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Econ key points ch 1-6

Econ key points ch 1-6 - Economics Key Points Chapters 1-6...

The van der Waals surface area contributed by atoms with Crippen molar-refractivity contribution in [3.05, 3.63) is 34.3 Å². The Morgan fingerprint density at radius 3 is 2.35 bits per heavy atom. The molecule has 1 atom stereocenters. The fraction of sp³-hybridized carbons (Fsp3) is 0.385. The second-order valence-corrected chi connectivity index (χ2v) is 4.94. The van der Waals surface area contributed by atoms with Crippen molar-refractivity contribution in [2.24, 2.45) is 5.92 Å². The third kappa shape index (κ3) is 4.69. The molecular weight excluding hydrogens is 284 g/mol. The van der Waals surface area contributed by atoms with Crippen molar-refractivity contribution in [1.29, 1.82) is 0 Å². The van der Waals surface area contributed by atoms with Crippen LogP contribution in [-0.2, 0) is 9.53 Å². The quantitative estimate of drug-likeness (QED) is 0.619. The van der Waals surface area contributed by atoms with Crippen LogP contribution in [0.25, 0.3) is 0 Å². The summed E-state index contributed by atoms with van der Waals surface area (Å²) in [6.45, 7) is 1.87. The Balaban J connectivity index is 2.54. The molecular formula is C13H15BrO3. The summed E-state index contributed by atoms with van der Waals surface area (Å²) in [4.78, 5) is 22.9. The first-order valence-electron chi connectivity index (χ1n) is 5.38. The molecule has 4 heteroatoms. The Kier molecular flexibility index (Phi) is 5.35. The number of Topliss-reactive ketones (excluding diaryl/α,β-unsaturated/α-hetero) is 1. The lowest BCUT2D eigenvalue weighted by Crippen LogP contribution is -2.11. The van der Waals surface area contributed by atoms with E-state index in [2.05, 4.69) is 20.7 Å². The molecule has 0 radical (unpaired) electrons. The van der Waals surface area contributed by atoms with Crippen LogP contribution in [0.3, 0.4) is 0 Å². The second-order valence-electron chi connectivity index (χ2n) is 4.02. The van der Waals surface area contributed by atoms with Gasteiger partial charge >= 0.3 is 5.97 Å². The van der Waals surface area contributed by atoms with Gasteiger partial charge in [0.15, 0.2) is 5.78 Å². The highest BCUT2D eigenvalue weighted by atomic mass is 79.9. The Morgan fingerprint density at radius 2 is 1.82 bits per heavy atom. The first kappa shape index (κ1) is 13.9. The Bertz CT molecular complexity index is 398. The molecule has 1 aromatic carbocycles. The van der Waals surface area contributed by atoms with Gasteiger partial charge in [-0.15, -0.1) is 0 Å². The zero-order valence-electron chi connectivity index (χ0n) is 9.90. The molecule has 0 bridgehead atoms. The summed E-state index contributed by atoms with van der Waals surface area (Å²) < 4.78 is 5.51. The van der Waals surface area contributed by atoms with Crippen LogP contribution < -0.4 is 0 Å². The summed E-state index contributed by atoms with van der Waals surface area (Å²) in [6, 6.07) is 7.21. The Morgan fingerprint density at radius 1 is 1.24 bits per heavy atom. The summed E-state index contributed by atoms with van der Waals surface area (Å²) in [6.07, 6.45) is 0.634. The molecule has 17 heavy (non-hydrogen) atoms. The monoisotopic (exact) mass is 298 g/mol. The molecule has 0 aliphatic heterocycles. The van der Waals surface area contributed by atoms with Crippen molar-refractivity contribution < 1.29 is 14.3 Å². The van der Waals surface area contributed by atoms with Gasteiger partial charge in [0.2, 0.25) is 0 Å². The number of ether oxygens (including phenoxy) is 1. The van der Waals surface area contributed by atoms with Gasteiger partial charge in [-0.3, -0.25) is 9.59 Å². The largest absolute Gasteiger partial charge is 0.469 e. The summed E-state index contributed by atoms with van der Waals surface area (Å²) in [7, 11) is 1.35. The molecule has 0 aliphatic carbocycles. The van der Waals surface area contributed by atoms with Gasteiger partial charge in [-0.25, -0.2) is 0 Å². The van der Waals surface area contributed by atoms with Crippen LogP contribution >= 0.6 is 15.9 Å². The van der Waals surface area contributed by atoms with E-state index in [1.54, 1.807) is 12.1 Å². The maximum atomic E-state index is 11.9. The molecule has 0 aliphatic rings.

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Economics: Key Points Chapters 1-6 Chapter 1 Scarcity and choice are the two essential ingredients of economic analysis. A good is scarce when the human desire for it exceeds the amount freely available from nature. Scarcity requires us to choose among available alternatives. Every choice therefore entails a trade-off. Every society will have to devise some method of rationing scarce resources among competing uses. Markets generally use price as the rationing device. Competition is a natural outgrowth of the need to ration scarce goods. Scarcity (objective) and poverty (subjective) are not the same thing. Absence of poverty implies that some basic level of need has been met. An absence of scarcity implies that our desires for goods are fully satisfied. We may someday eliminate poverty, but scarcity will always be present. 8 Economic Guideposts: 1) the use of scarce resources to produce a good always has an opportunity cost. 2) Individuals make decisions purposefully, always seeking to choose the option they expect to be most consistent with their personal goals. 3) Incentives matter. The likelihood of people choosing an option increases as personal benefits rise and personal costs decline. 4) Economic reasoning focuses on the impact of marginal changes because it is the marginal benefits and marginal costs that influence choices. 5) Because information is scarce, uncertainty is a fact of life. 6) In addition to their direct impact, economic changes often generate secondary effects. 7) The value of a good or service is subjective and varies with individual preferences and circumstances. 8) The test of an economic theory is its ability to predict and explain events in the real world. Economic science is positive; it attempts to explain the actual consequences of economic actions or “what is”. Normative economics goes further, applying value judgments to make suggestions about what “ought to be.” Microeconomics focuses on narrowly defined units, while macroeconomics is concerned with highly aggregated units. When shifting focus from micro to macro, one must beware of the fallacy of composition: the idea that what’s good for the individual may not be good for the group as a whole. The origin of modern economics as a science dates to the publication of “An Inquiry into the Nature and Causes of the Wealth of Nations” by Adam Smith in 1776. Smith believed a market economy would generally bring individual self-interest and the public interest into harmony. Chapter 2 The highest valued activity sacrificed when a choice is made is the opportunity cost of the choice; differences or changes in opportunity costs help explain human behavior. Mutual gain is the foundation of trade. When two parties engage in voluntary exchange they are both made better off. Trade creates value because it channels goods and resources to those who value them the most.
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